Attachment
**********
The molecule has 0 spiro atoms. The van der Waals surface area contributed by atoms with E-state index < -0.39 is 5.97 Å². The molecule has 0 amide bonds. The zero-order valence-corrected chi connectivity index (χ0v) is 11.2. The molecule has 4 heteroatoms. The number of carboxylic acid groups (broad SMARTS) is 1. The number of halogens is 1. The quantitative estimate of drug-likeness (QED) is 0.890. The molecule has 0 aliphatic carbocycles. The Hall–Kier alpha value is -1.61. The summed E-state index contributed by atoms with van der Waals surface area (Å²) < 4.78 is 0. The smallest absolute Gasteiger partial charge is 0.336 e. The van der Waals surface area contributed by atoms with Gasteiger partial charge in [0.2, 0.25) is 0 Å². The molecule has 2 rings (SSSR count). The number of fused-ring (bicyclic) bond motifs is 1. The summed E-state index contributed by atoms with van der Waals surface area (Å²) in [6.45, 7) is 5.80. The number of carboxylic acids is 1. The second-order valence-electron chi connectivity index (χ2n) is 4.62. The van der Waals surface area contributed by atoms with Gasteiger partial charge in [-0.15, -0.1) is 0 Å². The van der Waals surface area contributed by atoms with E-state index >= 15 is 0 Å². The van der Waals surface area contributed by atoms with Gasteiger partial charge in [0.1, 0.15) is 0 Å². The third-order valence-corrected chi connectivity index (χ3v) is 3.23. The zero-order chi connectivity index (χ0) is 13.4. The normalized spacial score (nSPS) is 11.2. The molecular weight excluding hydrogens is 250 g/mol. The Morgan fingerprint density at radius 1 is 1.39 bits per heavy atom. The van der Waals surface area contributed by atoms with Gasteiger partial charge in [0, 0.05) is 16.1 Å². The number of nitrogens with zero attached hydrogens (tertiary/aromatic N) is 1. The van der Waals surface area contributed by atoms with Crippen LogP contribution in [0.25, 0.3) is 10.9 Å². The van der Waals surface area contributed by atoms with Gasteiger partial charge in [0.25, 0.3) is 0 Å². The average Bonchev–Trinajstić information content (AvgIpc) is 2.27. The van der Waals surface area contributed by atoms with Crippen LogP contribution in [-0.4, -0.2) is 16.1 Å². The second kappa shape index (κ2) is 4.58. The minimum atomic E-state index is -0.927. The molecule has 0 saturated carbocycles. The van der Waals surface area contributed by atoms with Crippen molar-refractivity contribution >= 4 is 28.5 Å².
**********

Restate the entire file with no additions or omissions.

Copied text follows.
The molecule has 0 spiro atoms. The van der Waals surface area contributed by atoms with E-state index < -0.39 is 5.97 Å². The molecule has 0 amide bonds. The zero-order valence-corrected chi connectivity index (χ0v) is 11.2. The molecule has 4 heteroatoms. The number of carboxylic acid groups (broad SMARTS) is 1. The number of halogens is 1. The quantitative estimate of drug-likeness (QED) is 0.890. The molecule has 0 aliphatic carbocycles. The Hall–Kier alpha value is -1.61. The summed E-state index contributed by atoms with van der Waals surface area (Å²) < 4.78 is 0. The smallest absolute Gasteiger partial charge is 0.336 e. The van der Waals surface area contributed by atoms with Gasteiger partial charge in [0.2, 0.25) is 0 Å². The molecule has 2 rings (SSSR count). The number of fused-ring (bicyclic) bond motifs is 1. The summed E-state index contributed by atoms with van der Waals surface area (Å²) in [6.45, 7) is 5.80. The number of carboxylic acids is 1. The second-order valence-electron chi connectivity index (χ2n) is 4.62. The van der Waals surface area contributed by atoms with Gasteiger partial charge in [-0.15, -0.1) is 0 Å². The van der Waals surface area contributed by atoms with E-state index >= 15 is 0 Å². The van der Waals surface area contributed by atoms with Gasteiger partial charge in [0.1, 0.15) is 0 Å². The third-order valence-corrected chi connectivity index (χ3v) is 3.23. The zero-order chi connectivity index (χ0) is 13.4. The normalized spacial score (nSPS) is 11.2. The molecular weight excluding hydrogens is 250 g/mol. The Morgan fingerprint density at radius 1 is 1.39 bits per heavy atom. The van der Waals surface area contributed by atoms with Gasteiger partial charge in [0, 0.05) is 16.1 Å². The number of nitrogens with zero attached hydrogens (tertiary/aromatic N) is 1. The van der Waals surface area contributed by atoms with Crippen LogP contribution in [0.25, 0.3) is 10.9 Å². The van der Waals surface area contributed by atoms with Gasteiger partial charge in [0.25, 0.3) is 0 Å². The average Bonchev–Trinajstić information content (AvgIpc) is 2.27. The van der Waals surface area contributed by atoms with Crippen LogP contribution in [-0.4, -0.2) is 16.1 Å². The second kappa shape index (κ2) is 4.58. The minimum atomic E-state index is -0.927. The molecule has 0 saturated carbocycles. The van der Waals surface area contributed by atoms with Crippen molar-refractivity contribution >= 4 is 28.5 Å².